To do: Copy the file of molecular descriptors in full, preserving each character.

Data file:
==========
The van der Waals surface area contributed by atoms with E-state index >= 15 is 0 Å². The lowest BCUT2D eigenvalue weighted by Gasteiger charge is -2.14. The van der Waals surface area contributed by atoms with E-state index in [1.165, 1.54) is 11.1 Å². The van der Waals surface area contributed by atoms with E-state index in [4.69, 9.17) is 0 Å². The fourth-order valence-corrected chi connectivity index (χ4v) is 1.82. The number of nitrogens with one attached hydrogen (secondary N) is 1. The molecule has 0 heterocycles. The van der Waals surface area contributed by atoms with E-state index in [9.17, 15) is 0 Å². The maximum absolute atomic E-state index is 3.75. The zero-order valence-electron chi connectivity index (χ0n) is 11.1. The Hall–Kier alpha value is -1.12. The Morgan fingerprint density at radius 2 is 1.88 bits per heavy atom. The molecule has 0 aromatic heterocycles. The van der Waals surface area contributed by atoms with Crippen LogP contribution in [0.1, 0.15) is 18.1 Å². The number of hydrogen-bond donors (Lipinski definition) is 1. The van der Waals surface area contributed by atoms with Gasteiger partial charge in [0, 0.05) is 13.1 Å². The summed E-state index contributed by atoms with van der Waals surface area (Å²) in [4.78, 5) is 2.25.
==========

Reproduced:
The van der Waals surface area contributed by atoms with E-state index >= 15 is 0 Å². The lowest BCUT2D eigenvalue weighted by Gasteiger charge is -2.14. The van der Waals surface area contributed by atoms with E-state index in [1.165, 1.54) is 11.1 Å². The van der Waals surface area contributed by atoms with E-state index in [4.69, 9.17) is 0 Å². The fourth-order valence-corrected chi connectivity index (χ4v) is 1.82. The number of nitrogens with one attached hydrogen (secondary N) is 1. The molecule has 0 heterocycles. The van der Waals surface area contributed by atoms with E-state index in [9.17, 15) is 0 Å². The maximum absolute atomic E-state index is 3.75. The zero-order valence-electron chi connectivity index (χ0n) is 11.1. The Hall–Kier alpha value is -1.12. The Morgan fingerprint density at radius 2 is 1.88 bits per heavy atom. The molecule has 0 aromatic heterocycles. The van der Waals surface area contributed by atoms with Crippen LogP contribution in [0.1, 0.15) is 18.1 Å². The number of hydrogen-bond donors (Lipinski definition) is 1. The van der Waals surface area contributed by atoms with Gasteiger partial charge in [0, 0.05) is 13.1 Å². The summed E-state index contributed by atoms with van der Waals surface area (Å²) in [4.78, 5) is 2.25.